|Law Firm Name||Location|
|Brody Wilkinson PC||Fairfield County||Connecticut|
|Burak Anderson & Melloni, PLC||Burlington||Vermont|
|Fusthy & Manyai Law Office||Budapest||Hungary|
|Horack, Talley, Pharr & Lowndes, P.A.||Charlotte||North Carolina|
|Kohner, Mann & Kailas, S.C.||Milwaukee||Wisconsin|
|Pinilla Gonzalez & Prieto Abogados||Bogota||Colombia|
|Prince Yeates||Salt Lake City||Utah|
A public utility is a business or service, which may be publicly or privately owned, engaged in supplying the public generally with some commodity or service, such as electricity, gas, water, transportation, or telephone or telegraph service. Privately owned public utilities most often operate within a designated area through an exclusive franchise granted by the legislature, public service commission, or other regulatory agency, and their operation is strictly regulated by the franchisor. Public utilities may be required to file rate schedules with a public service commission. Usually, there must be an approval by the regulatory body before such rates or proposed changes in rates may take effect.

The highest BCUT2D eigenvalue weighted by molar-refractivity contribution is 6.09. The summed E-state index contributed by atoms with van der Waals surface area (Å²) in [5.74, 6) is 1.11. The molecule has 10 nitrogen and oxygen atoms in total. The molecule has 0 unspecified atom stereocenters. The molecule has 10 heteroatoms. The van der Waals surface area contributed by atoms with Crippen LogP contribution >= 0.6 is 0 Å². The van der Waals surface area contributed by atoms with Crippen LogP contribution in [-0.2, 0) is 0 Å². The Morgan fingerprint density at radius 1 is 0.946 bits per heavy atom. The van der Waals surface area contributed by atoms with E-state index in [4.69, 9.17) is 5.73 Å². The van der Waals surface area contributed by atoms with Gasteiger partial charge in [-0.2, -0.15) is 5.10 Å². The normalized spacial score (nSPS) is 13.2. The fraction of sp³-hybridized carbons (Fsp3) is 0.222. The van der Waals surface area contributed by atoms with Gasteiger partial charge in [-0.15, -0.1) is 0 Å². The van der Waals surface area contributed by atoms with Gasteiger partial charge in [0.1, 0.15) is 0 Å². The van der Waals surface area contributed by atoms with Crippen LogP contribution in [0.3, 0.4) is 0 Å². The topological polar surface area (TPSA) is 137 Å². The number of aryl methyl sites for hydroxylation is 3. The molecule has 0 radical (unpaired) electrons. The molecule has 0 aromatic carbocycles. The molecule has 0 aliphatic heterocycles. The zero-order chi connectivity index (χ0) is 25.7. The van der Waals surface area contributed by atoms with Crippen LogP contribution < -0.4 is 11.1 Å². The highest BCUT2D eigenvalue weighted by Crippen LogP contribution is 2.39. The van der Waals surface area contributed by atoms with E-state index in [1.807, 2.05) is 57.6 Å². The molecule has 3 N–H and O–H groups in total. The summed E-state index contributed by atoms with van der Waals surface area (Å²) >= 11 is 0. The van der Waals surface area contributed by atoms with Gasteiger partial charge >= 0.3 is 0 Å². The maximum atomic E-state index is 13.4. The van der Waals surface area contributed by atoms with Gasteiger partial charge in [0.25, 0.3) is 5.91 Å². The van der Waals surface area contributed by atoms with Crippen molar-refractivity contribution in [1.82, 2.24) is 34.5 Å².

The states’ various public utilities commissions oversee electric companies. Deregulation of the industry has recently gained momentum to allow more competition in providing electricity to customers. Municipal boards may be authorized to acquire, construct, operate and maintain, and to take all necessary action, in order to provide an adequate, dependable, and economical alternative supply of bulk electric power and energy and related services for wholesale sales to those municipalities which may desire such supply. In this way, they aim to take advantage of economies of scale in the provision of economical and reliable wholesale power supply to the municipalities, and may enter into interconnection arrangements with other electric suppliers having generation and transmission capabilities.